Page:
A regular meeting of ministers to discuss security policy could be organized in at least two ways: One option would be to upgrade the existing Federal Security Council. The other alternative would be to create a new structure that ensures that the cabinet (or the relevant parts of the cabinet) meets regularly to discuss foreign and security policy issues, and that such meetings are prepared effectively.
Germany’s Federal Security Council is currently a cabinet committee that makes recommendations to the cabinet at large. It already has defined procedural protocols, a small secretariat in the Chancellery and a preparatory committee made up of department heads from selected ministries. What the Federal Security Council currently lacks is the authority to make binding decisions on issues beyond arms exports without approval by the full cabinet. Changing this would mean adapting the existing protocol, clarifying the degree of secrecy of the meetings and increasing the number of secretariat staff in order to adequately prepare the proceedings. The latter could be achieved, for example, by drawing on staff from all relevant ministries.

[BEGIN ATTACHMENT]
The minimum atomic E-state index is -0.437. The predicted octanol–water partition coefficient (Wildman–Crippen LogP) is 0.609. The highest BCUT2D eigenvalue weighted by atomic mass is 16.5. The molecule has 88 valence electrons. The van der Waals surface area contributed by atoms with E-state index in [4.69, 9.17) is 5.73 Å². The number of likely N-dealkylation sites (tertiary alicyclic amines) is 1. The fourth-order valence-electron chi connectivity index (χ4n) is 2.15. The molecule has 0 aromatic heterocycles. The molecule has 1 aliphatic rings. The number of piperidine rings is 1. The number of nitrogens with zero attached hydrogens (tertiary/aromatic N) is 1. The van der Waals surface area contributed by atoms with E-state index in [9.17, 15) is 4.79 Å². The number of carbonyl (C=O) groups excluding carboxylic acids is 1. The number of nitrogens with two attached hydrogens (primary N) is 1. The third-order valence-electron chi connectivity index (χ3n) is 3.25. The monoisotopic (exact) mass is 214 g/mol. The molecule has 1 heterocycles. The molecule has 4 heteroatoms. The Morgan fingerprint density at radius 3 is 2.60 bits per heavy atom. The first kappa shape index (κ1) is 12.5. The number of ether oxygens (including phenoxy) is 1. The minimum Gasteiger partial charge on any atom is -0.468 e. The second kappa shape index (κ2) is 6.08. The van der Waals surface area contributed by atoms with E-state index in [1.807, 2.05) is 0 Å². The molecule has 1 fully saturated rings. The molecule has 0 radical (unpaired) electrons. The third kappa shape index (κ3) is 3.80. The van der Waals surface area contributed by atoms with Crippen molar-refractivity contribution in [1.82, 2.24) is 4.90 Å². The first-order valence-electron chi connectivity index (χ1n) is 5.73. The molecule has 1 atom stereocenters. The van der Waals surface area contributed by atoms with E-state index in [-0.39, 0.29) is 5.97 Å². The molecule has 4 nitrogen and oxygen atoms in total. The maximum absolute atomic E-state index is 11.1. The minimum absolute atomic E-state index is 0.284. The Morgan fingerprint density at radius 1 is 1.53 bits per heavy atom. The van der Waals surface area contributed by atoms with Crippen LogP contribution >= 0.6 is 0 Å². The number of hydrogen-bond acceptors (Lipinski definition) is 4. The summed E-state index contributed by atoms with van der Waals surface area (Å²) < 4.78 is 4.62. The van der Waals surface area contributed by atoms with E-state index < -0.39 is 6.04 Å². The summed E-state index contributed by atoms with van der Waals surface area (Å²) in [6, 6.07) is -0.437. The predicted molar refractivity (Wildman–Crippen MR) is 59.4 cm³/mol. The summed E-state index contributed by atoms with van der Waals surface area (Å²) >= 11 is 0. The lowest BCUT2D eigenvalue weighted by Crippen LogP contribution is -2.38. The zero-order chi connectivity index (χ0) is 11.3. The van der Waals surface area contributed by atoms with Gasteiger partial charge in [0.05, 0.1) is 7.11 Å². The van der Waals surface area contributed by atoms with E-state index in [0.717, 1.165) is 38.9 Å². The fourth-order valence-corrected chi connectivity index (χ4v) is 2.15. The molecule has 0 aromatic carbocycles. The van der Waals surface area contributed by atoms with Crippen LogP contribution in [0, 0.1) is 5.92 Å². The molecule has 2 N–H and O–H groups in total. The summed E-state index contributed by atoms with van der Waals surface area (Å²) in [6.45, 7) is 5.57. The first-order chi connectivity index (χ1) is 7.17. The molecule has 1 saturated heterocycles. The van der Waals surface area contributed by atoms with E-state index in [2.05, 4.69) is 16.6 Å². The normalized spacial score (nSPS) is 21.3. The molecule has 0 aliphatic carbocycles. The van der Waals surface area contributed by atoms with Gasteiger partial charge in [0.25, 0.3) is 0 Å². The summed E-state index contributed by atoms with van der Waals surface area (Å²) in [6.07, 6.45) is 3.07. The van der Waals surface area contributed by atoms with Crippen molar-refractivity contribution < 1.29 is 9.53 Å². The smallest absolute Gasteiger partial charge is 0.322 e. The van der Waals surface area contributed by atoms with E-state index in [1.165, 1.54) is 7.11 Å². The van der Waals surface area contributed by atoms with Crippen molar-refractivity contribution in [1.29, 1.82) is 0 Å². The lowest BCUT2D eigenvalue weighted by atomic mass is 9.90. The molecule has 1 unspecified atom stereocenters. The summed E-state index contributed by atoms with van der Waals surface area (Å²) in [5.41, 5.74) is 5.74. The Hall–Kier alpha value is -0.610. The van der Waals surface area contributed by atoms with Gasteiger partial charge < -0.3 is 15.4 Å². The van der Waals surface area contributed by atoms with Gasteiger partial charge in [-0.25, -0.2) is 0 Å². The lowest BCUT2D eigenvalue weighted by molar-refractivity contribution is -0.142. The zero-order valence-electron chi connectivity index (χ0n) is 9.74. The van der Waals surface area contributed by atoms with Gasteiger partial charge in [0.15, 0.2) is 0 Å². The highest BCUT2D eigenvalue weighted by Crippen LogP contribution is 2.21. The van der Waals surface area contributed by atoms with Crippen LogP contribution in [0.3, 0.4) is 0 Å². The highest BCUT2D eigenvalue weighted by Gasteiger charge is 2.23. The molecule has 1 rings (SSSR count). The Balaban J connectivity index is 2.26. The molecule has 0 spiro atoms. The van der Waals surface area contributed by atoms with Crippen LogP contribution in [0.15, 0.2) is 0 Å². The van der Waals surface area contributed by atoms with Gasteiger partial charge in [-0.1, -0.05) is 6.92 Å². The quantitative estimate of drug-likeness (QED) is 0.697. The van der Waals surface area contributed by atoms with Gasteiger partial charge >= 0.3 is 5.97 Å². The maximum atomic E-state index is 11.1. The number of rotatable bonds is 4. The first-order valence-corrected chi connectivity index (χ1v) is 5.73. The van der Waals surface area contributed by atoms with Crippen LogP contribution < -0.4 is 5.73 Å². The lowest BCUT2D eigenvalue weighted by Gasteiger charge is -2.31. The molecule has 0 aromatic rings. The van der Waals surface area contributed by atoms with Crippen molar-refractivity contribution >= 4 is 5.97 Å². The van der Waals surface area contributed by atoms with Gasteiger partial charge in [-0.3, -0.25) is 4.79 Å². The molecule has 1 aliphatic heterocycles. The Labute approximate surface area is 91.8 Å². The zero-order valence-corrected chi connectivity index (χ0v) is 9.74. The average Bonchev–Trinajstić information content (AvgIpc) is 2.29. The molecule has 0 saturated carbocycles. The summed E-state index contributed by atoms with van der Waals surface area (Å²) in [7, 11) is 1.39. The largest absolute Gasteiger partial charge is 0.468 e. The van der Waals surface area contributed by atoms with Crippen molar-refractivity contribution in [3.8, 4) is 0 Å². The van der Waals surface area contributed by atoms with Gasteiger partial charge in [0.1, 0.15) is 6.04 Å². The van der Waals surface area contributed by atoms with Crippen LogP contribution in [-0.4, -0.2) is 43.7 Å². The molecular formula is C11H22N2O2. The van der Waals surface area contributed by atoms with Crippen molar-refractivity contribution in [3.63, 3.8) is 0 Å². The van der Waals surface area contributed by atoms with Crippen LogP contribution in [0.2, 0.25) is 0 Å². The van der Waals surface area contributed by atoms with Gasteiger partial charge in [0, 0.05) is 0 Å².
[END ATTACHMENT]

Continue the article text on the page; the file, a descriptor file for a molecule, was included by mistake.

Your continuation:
Those who object to the term ‘Federal Security Council’ could arrange for a regular cabinet meeting, in which only the relevant ministers would take part on an ad hoc basis. However, even this kind of meeting would require a secretariat of officials in the Chancellery and set protocols to plan and run the sessions effectively. In the end, this option would basically lead to an upgraded and renamed Federal Security Council.
2. Does Germany Need a National Security Advisor?